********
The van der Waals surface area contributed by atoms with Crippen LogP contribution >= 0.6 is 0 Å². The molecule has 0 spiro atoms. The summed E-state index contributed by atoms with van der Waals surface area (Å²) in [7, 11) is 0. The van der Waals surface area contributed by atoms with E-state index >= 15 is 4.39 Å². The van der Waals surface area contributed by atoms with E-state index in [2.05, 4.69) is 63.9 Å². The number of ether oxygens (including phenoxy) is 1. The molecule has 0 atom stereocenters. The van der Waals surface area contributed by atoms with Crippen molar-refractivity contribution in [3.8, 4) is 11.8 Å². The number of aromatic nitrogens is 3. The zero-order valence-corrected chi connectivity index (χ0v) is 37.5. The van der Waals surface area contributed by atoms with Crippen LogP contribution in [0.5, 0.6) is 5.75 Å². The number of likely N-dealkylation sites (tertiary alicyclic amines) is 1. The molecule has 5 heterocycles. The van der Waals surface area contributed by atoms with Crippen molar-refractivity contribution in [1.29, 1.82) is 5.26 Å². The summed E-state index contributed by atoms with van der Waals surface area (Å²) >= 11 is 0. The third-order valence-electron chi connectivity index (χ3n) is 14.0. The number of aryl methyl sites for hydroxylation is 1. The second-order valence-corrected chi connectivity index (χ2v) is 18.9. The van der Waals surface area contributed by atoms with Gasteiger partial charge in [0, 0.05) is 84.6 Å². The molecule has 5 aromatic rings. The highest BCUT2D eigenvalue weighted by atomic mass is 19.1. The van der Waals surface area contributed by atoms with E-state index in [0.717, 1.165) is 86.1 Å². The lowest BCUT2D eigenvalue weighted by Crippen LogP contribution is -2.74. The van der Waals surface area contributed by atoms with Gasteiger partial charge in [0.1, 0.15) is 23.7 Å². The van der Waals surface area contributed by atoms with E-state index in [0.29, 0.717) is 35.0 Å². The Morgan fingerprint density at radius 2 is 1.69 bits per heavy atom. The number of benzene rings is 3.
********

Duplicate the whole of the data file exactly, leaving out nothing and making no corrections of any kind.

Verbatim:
The van der Waals surface area contributed by atoms with Crippen LogP contribution >= 0.6 is 0 Å². The molecule has 0 spiro atoms. The summed E-state index contributed by atoms with van der Waals surface area (Å²) in [7, 11) is 0. The van der Waals surface area contributed by atoms with E-state index >= 15 is 4.39 Å². The van der Waals surface area contributed by atoms with E-state index in [2.05, 4.69) is 63.9 Å². The number of ether oxygens (including phenoxy) is 1. The molecule has 0 atom stereocenters. The van der Waals surface area contributed by atoms with Crippen molar-refractivity contribution in [3.8, 4) is 11.8 Å². The number of aromatic nitrogens is 3. The zero-order valence-corrected chi connectivity index (χ0v) is 37.5. The van der Waals surface area contributed by atoms with Crippen LogP contribution in [0.5, 0.6) is 5.75 Å². The number of likely N-dealkylation sites (tertiary alicyclic amines) is 1. The molecule has 5 heterocycles. The van der Waals surface area contributed by atoms with Crippen molar-refractivity contribution in [1.29, 1.82) is 5.26 Å². The summed E-state index contributed by atoms with van der Waals surface area (Å²) >= 11 is 0. The third-order valence-electron chi connectivity index (χ3n) is 14.0. The number of aryl methyl sites for hydroxylation is 1. The second-order valence-corrected chi connectivity index (χ2v) is 18.9. The van der Waals surface area contributed by atoms with Gasteiger partial charge in [0, 0.05) is 84.6 Å². The molecule has 5 aromatic rings. The highest BCUT2D eigenvalue weighted by atomic mass is 19.1. The van der Waals surface area contributed by atoms with E-state index in [0.717, 1.165) is 86.1 Å². The lowest BCUT2D eigenvalue weighted by Crippen LogP contribution is -2.74. The van der Waals surface area contributed by atoms with Gasteiger partial charge in [0.1, 0.15) is 23.7 Å². The van der Waals surface area contributed by atoms with E-state index in [0.29, 0.717) is 35.0 Å². The Morgan fingerprint density at radius 2 is 1.69 bits per heavy atom. The number of benzene rings is 3.